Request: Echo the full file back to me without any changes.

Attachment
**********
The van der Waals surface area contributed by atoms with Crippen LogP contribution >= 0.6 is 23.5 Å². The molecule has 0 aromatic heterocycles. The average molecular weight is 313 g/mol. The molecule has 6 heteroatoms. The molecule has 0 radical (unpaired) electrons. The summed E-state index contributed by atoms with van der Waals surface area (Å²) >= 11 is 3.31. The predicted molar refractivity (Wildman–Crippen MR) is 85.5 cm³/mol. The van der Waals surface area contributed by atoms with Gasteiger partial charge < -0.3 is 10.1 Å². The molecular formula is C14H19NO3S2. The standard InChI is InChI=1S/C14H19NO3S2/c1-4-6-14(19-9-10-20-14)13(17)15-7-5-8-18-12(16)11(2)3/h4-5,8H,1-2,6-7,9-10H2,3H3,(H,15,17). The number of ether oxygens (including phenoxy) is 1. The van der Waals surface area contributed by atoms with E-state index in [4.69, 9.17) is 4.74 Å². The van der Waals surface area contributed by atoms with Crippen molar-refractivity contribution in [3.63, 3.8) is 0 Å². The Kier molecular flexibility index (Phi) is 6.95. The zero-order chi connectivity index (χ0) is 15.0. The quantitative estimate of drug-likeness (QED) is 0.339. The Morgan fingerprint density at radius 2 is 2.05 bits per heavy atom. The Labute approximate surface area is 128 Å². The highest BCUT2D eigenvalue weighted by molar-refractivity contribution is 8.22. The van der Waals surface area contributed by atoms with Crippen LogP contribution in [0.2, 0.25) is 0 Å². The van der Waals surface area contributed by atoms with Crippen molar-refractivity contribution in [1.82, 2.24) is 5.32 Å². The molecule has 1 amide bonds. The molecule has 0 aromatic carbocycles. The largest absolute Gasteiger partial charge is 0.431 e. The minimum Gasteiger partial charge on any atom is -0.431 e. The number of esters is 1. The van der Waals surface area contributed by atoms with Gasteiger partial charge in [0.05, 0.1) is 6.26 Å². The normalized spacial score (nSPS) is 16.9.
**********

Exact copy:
The van der Waals surface area contributed by atoms with Crippen LogP contribution >= 0.6 is 23.5 Å². The molecule has 0 aromatic heterocycles. The average molecular weight is 313 g/mol. The molecule has 6 heteroatoms. The molecule has 0 radical (unpaired) electrons. The summed E-state index contributed by atoms with van der Waals surface area (Å²) >= 11 is 3.31. The predicted molar refractivity (Wildman–Crippen MR) is 85.5 cm³/mol. The van der Waals surface area contributed by atoms with Gasteiger partial charge < -0.3 is 10.1 Å². The molecular formula is C14H19NO3S2. The standard InChI is InChI=1S/C14H19NO3S2/c1-4-6-14(19-9-10-20-14)13(17)15-7-5-8-18-12(16)11(2)3/h4-5,8H,1-2,6-7,9-10H2,3H3,(H,15,17). The number of ether oxygens (including phenoxy) is 1. The van der Waals surface area contributed by atoms with E-state index in [4.69, 9.17) is 4.74 Å². The van der Waals surface area contributed by atoms with Crippen molar-refractivity contribution in [3.63, 3.8) is 0 Å². The Kier molecular flexibility index (Phi) is 6.95. The zero-order chi connectivity index (χ0) is 15.0. The quantitative estimate of drug-likeness (QED) is 0.339. The Morgan fingerprint density at radius 2 is 2.05 bits per heavy atom. The Labute approximate surface area is 128 Å². The highest BCUT2D eigenvalue weighted by molar-refractivity contribution is 8.22. The van der Waals surface area contributed by atoms with Crippen LogP contribution in [0.2, 0.25) is 0 Å². The van der Waals surface area contributed by atoms with Crippen molar-refractivity contribution in [1.82, 2.24) is 5.32 Å². The molecule has 1 amide bonds. The molecule has 0 aromatic carbocycles. The largest absolute Gasteiger partial charge is 0.431 e. The minimum Gasteiger partial charge on any atom is -0.431 e. The number of esters is 1. The van der Waals surface area contributed by atoms with Gasteiger partial charge in [0.05, 0.1) is 6.26 Å². The normalized spacial score (nSPS) is 16.9.